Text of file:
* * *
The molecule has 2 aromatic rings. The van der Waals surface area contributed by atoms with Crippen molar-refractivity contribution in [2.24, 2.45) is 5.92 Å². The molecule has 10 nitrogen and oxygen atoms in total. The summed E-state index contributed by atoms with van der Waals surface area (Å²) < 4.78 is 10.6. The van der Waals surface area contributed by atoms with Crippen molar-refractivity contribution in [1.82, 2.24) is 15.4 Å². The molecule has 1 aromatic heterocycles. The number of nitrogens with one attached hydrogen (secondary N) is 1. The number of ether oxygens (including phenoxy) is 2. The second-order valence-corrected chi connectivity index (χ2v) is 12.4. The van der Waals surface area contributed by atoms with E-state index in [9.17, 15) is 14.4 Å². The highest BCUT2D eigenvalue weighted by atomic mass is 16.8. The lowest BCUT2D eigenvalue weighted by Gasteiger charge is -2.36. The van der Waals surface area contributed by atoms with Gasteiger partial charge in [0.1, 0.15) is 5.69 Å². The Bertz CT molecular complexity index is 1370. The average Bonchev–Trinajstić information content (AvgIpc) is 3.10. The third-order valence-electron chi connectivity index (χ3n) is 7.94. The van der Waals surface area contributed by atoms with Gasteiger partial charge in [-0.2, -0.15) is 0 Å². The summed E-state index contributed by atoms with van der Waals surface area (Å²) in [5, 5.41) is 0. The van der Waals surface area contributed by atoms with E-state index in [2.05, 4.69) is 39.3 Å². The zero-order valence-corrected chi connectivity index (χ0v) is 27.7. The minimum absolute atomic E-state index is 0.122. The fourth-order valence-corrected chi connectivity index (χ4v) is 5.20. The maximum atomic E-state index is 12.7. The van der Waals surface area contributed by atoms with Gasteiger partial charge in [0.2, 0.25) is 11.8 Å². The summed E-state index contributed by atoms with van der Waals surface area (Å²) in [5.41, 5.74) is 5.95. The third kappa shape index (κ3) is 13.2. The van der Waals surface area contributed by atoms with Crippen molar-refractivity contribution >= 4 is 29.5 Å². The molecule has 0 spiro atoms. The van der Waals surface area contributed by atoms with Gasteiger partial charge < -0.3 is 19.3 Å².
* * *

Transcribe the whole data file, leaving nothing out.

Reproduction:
The molecule has 2 aromatic rings. The van der Waals surface area contributed by atoms with Crippen molar-refractivity contribution in [2.24, 2.45) is 5.92 Å². The molecule has 10 nitrogen and oxygen atoms in total. The summed E-state index contributed by atoms with van der Waals surface area (Å²) < 4.78 is 10.6. The van der Waals surface area contributed by atoms with Crippen molar-refractivity contribution in [1.82, 2.24) is 15.4 Å². The molecule has 1 aromatic heterocycles. The number of nitrogens with one attached hydrogen (secondary N) is 1. The number of ether oxygens (including phenoxy) is 2. The second-order valence-corrected chi connectivity index (χ2v) is 12.4. The van der Waals surface area contributed by atoms with E-state index in [9.17, 15) is 14.4 Å². The highest BCUT2D eigenvalue weighted by atomic mass is 16.8. The lowest BCUT2D eigenvalue weighted by Gasteiger charge is -2.36. The van der Waals surface area contributed by atoms with Gasteiger partial charge in [0.1, 0.15) is 5.69 Å². The Bertz CT molecular complexity index is 1370. The average Bonchev–Trinajstić information content (AvgIpc) is 3.10. The third-order valence-electron chi connectivity index (χ3n) is 7.94. The van der Waals surface area contributed by atoms with Gasteiger partial charge in [-0.2, -0.15) is 0 Å². The summed E-state index contributed by atoms with van der Waals surface area (Å²) in [5, 5.41) is 0. The van der Waals surface area contributed by atoms with E-state index in [2.05, 4.69) is 39.3 Å². The zero-order valence-corrected chi connectivity index (χ0v) is 27.7. The minimum absolute atomic E-state index is 0.122. The fourth-order valence-corrected chi connectivity index (χ4v) is 5.20. The maximum atomic E-state index is 12.7. The van der Waals surface area contributed by atoms with Gasteiger partial charge in [0.2, 0.25) is 11.8 Å². The summed E-state index contributed by atoms with van der Waals surface area (Å²) in [5.41, 5.74) is 5.95. The third kappa shape index (κ3) is 13.2. The van der Waals surface area contributed by atoms with Crippen molar-refractivity contribution >= 4 is 29.5 Å². The molecule has 0 spiro atoms. The van der Waals surface area contributed by atoms with Gasteiger partial charge < -0.3 is 19.3 Å².